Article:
It is received wisdom that no one ever says on their death bed that they wished they’d spent more time at the office. But I’m damn sure a lot of Aikido folks would say they wished they’d spent more time on the mat. And poets might say they wish they’re written more poems.

Everyone needs enough money to live on. And yes, we’ve got a lot of people without good job prospects right now. But jobs aren’t the only things people need in this world, even those who are looking for work or living hand-to-mouth.

They need purpose. They need passions. They need a reason to get up in the morning. This isn’t something restricted to those with money and leisure – everyone needs it.

So all you kids out there – and, for that matter, all you people who aren’t kids anymore, too – start by figuring out what’s important to you. Then you can think about how to build it into a career. Or how to do it while still making a living.

Don’t let other people take the joy out of your life.

 

Share

Comments

Find Your Passion — 11 Comments

  1. This used to be (may still be, I don’t know anyone with kids in the UK system) what they did in England. My French teacher in grade school went to university, but her younger brother had a bad case of mono and missed the examinations kids took at around the age the English system decided whether you went vocational or university.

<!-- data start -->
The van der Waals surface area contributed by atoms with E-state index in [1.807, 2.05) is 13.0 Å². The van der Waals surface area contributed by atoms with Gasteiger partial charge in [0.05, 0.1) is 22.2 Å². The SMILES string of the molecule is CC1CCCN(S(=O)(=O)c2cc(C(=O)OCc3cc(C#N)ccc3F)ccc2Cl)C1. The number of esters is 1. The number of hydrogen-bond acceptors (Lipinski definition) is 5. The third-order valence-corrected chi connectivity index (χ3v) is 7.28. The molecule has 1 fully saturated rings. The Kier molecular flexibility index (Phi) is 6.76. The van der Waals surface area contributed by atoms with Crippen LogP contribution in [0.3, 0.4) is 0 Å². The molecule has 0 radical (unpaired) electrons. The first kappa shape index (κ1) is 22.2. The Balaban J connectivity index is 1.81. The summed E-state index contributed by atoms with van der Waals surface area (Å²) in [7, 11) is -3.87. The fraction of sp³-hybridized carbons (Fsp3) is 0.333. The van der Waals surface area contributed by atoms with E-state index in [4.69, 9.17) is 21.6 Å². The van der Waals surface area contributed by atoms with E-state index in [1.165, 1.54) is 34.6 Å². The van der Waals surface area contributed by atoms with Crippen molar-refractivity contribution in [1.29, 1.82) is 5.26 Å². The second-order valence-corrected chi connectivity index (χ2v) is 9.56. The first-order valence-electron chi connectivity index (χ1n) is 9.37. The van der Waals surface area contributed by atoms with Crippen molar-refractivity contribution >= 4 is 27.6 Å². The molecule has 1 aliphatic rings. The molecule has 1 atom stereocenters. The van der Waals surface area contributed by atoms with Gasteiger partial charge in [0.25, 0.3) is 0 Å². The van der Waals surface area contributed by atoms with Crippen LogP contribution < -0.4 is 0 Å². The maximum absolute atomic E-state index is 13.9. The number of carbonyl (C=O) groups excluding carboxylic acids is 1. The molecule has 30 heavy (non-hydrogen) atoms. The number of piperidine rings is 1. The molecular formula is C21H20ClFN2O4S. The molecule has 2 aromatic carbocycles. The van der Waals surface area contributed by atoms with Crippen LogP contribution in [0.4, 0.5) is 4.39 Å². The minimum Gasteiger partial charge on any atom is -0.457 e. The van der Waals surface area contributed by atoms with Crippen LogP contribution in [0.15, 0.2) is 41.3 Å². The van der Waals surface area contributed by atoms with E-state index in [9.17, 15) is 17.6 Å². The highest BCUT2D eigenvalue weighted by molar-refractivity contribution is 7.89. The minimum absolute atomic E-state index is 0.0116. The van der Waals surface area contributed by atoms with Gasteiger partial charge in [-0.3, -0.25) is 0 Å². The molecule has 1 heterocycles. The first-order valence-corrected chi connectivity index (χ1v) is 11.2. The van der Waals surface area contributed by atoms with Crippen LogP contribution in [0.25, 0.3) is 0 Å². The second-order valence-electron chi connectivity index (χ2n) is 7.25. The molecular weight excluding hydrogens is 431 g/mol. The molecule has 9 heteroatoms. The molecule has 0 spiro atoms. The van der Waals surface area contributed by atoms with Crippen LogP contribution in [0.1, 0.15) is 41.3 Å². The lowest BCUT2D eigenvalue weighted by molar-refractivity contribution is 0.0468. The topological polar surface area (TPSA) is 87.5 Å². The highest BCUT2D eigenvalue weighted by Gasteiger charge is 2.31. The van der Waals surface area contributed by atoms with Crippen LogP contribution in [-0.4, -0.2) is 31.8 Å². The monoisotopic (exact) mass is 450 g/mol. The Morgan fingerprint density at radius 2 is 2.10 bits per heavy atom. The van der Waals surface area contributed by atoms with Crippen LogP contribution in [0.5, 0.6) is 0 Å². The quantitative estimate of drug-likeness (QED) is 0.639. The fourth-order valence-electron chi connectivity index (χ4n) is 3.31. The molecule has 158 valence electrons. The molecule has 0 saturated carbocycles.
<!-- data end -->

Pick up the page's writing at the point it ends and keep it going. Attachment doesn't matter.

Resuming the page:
They never gave him the test, and slotted him into vocational track.

    He ended up being an international businessman who spoke multiple languages, but it was all him (and his family, I’d guess) and little from the school system, because he could not get back into classes that prepared him for university.

    I understand wanting to get kids skills, but what they need, according to someone I heard speak, is some specific tricks and tools they will need in anything. You can’t work a factory job without understanding computer basics. You need Excel for almost anything. You need to be able to write coherently, to trace logic, to read three articles and pull the main ideas out of them.

    You need to be able to read as well as you can, and think for yourself.

    I am not convinced we are preparing them for what may be a massive job shift in the next few years. I know I see listings for things all the time and have no clue what they are–but I at least have the basics to apply for them. Some of these kids don’t have those basics.

    They need to know what their passion is. (I wish someone had taught me to write grants years ago. I need to try a few more of them.)

    • Grant writing is an important skill for the indie scholar, artist, etc. Also for those working in nonprofits of various kinds. Several of the MacArthur grant recipients appeared to be very good at it.

      I agree with you that people need to learn basic skills that can be adapted to anything. That’s what worries me the most about tracking kids into vocational training in particular.

  2. I think the -type- of person you are may well be fixed at an early age. But how you apply your talents and interests may — and ought to — change. Does the school board in Texas actually not have children? Because you can see this any day, with kids.